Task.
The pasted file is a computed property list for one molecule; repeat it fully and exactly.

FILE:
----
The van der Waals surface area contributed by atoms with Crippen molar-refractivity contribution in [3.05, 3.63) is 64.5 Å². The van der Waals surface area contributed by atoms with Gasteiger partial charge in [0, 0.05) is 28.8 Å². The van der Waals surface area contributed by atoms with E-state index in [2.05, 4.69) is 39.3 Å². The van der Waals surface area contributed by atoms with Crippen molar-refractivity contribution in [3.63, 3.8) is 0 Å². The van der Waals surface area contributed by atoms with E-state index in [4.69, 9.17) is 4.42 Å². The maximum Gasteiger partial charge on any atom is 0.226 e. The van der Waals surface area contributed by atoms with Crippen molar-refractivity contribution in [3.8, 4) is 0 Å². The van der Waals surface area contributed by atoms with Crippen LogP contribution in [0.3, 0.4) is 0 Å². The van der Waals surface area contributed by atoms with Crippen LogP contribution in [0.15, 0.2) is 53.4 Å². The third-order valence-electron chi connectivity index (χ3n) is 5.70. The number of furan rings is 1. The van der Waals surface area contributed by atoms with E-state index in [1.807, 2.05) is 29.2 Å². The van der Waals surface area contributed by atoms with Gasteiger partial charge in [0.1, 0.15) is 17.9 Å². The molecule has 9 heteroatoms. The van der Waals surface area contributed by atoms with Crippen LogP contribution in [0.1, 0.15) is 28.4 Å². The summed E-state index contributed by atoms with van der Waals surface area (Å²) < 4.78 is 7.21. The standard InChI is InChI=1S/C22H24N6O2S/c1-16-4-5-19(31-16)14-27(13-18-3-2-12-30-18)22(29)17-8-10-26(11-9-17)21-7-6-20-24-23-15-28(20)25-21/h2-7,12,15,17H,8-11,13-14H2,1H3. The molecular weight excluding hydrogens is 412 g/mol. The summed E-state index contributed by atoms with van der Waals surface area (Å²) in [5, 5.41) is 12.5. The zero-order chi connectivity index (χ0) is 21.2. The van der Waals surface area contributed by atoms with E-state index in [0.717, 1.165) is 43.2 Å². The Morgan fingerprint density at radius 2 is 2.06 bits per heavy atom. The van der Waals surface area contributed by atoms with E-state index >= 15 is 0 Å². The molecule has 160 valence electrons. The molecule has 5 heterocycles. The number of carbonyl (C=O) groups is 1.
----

The van der Waals surface area contributed by atoms with Crippen molar-refractivity contribution in [3.05, 3.63) is 64.5 Å². The van der Waals surface area contributed by atoms with Gasteiger partial charge in [0, 0.05) is 28.8 Å². The van der Waals surface area contributed by atoms with E-state index in [2.05, 4.69) is 39.3 Å². The van der Waals surface area contributed by atoms with Crippen molar-refractivity contribution in [3.63, 3.8) is 0 Å². The van der Waals surface area contributed by atoms with E-state index in [4.69, 9.17) is 4.42 Å². The maximum Gasteiger partial charge on any atom is 0.226 e. The van der Waals surface area contributed by atoms with Crippen molar-refractivity contribution in [3.8, 4) is 0 Å². The van der Waals surface area contributed by atoms with Crippen LogP contribution in [0.3, 0.4) is 0 Å². The van der Waals surface area contributed by atoms with Crippen LogP contribution in [0.15, 0.2) is 53.4 Å². The third-order valence-electron chi connectivity index (χ3n) is 5.70. The number of furan rings is 1. The van der Waals surface area contributed by atoms with E-state index in [1.807, 2.05) is 29.2 Å². The van der Waals surface area contributed by atoms with Gasteiger partial charge in [0.1, 0.15) is 17.9 Å². The molecule has 9 heteroatoms. The van der Waals surface area contributed by atoms with Crippen LogP contribution in [0.1, 0.15) is 28.4 Å². The summed E-state index contributed by atoms with van der Waals surface area (Å²) < 4.78 is 7.21. The standard InChI is InChI=1S/C22H24N6O2S/c1-16-4-5-19(31-16)14-27(13-18-3-2-12-30-18)22(29)17-8-10-26(11-9-17)21-7-6-20-24-23-15-28(20)25-21/h2-7,12,15,17H,8-11,13-14H2,1H3. The molecular weight excluding hydrogens is 412 g/mol. The summed E-state index contributed by atoms with van der Waals surface area (Å²) in [5, 5.41) is 12.5. The zero-order chi connectivity index (χ0) is 21.2. The van der Waals surface area contributed by atoms with E-state index in [0.717, 1.165) is 43.2 Å². The Morgan fingerprint density at radius 2 is 2.06 bits per heavy atom. The van der Waals surface area contributed by atoms with E-state index >= 15 is 0 Å². The molecule has 160 valence electrons. The molecule has 5 heterocycles. The number of carbonyl (C=O) groups is 1.